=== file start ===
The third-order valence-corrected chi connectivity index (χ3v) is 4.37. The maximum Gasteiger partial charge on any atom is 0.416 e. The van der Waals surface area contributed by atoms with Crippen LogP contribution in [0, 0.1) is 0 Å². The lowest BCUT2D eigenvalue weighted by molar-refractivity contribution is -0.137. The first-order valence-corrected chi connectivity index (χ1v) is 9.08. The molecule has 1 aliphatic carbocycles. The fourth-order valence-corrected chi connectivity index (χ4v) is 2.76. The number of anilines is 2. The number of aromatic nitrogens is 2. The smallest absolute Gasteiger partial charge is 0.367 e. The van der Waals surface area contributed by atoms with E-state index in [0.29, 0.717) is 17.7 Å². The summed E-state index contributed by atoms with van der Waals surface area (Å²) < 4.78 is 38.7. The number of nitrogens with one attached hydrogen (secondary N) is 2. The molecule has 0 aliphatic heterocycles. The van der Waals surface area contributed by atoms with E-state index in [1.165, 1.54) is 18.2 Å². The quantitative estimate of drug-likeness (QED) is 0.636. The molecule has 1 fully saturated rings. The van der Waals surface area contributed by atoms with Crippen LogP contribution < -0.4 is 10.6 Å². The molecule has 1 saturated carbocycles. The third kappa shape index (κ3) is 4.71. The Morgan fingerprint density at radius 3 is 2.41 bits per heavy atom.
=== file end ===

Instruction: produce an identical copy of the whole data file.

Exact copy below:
The third-order valence-corrected chi connectivity index (χ3v) is 4.37. The maximum Gasteiger partial charge on any atom is 0.416 e. The van der Waals surface area contributed by atoms with Crippen LogP contribution in [0, 0.1) is 0 Å². The lowest BCUT2D eigenvalue weighted by molar-refractivity contribution is -0.137. The first-order valence-corrected chi connectivity index (χ1v) is 9.08. The molecule has 1 aliphatic carbocycles. The fourth-order valence-corrected chi connectivity index (χ4v) is 2.76. The number of anilines is 2. The number of aromatic nitrogens is 2. The smallest absolute Gasteiger partial charge is 0.367 e. The van der Waals surface area contributed by atoms with E-state index in [0.29, 0.717) is 17.7 Å². The summed E-state index contributed by atoms with van der Waals surface area (Å²) < 4.78 is 38.7. The number of nitrogens with one attached hydrogen (secondary N) is 2. The molecule has 0 aliphatic heterocycles. The van der Waals surface area contributed by atoms with E-state index in [1.165, 1.54) is 18.2 Å². The quantitative estimate of drug-likeness (QED) is 0.636. The molecule has 1 fully saturated rings. The van der Waals surface area contributed by atoms with Crippen LogP contribution < -0.4 is 10.6 Å². The molecule has 1 saturated carbocycles. The third kappa shape index (κ3) is 4.71. The Morgan fingerprint density at radius 3 is 2.41 bits per heavy atom.